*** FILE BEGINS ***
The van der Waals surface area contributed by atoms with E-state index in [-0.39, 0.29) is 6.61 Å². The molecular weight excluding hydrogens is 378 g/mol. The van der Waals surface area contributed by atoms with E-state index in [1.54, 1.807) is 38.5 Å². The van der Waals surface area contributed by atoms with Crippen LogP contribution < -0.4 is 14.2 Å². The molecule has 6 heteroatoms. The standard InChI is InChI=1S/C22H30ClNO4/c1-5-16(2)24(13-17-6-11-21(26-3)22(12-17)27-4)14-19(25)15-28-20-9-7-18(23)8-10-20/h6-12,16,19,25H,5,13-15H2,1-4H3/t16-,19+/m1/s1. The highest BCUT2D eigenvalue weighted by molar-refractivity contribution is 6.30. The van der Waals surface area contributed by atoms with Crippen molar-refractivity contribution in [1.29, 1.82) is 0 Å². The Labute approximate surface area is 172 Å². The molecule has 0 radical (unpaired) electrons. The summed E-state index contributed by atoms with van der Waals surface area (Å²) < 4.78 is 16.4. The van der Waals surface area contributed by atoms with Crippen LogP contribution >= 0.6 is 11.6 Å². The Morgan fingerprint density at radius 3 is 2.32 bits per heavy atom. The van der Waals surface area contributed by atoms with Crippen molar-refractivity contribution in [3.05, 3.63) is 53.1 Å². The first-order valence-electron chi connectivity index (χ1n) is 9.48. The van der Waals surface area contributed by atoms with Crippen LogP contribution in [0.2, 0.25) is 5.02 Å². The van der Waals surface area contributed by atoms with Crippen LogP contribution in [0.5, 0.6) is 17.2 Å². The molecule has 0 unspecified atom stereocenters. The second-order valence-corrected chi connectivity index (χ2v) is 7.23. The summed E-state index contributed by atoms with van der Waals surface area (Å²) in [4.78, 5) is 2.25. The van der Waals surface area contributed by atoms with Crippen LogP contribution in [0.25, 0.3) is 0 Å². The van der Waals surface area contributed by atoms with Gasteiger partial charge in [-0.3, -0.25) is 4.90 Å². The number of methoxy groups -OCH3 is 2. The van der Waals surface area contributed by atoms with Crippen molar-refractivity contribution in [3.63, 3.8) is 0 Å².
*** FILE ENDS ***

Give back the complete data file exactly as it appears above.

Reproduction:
The van der Waals surface area contributed by atoms with E-state index in [-0.39, 0.29) is 6.61 Å². The molecular weight excluding hydrogens is 378 g/mol. The van der Waals surface area contributed by atoms with E-state index in [1.54, 1.807) is 38.5 Å². The van der Waals surface area contributed by atoms with Crippen LogP contribution < -0.4 is 14.2 Å². The molecule has 6 heteroatoms. The standard InChI is InChI=1S/C22H30ClNO4/c1-5-16(2)24(13-17-6-11-21(26-3)22(12-17)27-4)14-19(25)15-28-20-9-7-18(23)8-10-20/h6-12,16,19,25H,5,13-15H2,1-4H3/t16-,19+/m1/s1. The highest BCUT2D eigenvalue weighted by molar-refractivity contribution is 6.30. The van der Waals surface area contributed by atoms with Crippen molar-refractivity contribution in [1.29, 1.82) is 0 Å². The Labute approximate surface area is 172 Å². The molecule has 0 radical (unpaired) electrons. The summed E-state index contributed by atoms with van der Waals surface area (Å²) < 4.78 is 16.4. The van der Waals surface area contributed by atoms with Crippen LogP contribution >= 0.6 is 11.6 Å². The Morgan fingerprint density at radius 3 is 2.32 bits per heavy atom. The van der Waals surface area contributed by atoms with Crippen molar-refractivity contribution in [3.05, 3.63) is 53.1 Å². The first-order valence-electron chi connectivity index (χ1n) is 9.48. The van der Waals surface area contributed by atoms with Crippen LogP contribution in [0.2, 0.25) is 5.02 Å². The van der Waals surface area contributed by atoms with Crippen LogP contribution in [0.5, 0.6) is 17.2 Å². The molecule has 0 unspecified atom stereocenters. The second-order valence-corrected chi connectivity index (χ2v) is 7.23. The summed E-state index contributed by atoms with van der Waals surface area (Å²) in [4.78, 5) is 2.25. The van der Waals surface area contributed by atoms with Crippen LogP contribution in [0.25, 0.3) is 0 Å². The van der Waals surface area contributed by atoms with Gasteiger partial charge in [-0.3, -0.25) is 4.90 Å². The number of methoxy groups -OCH3 is 2. The van der Waals surface area contributed by atoms with Crippen molar-refractivity contribution in [3.63, 3.8) is 0 Å².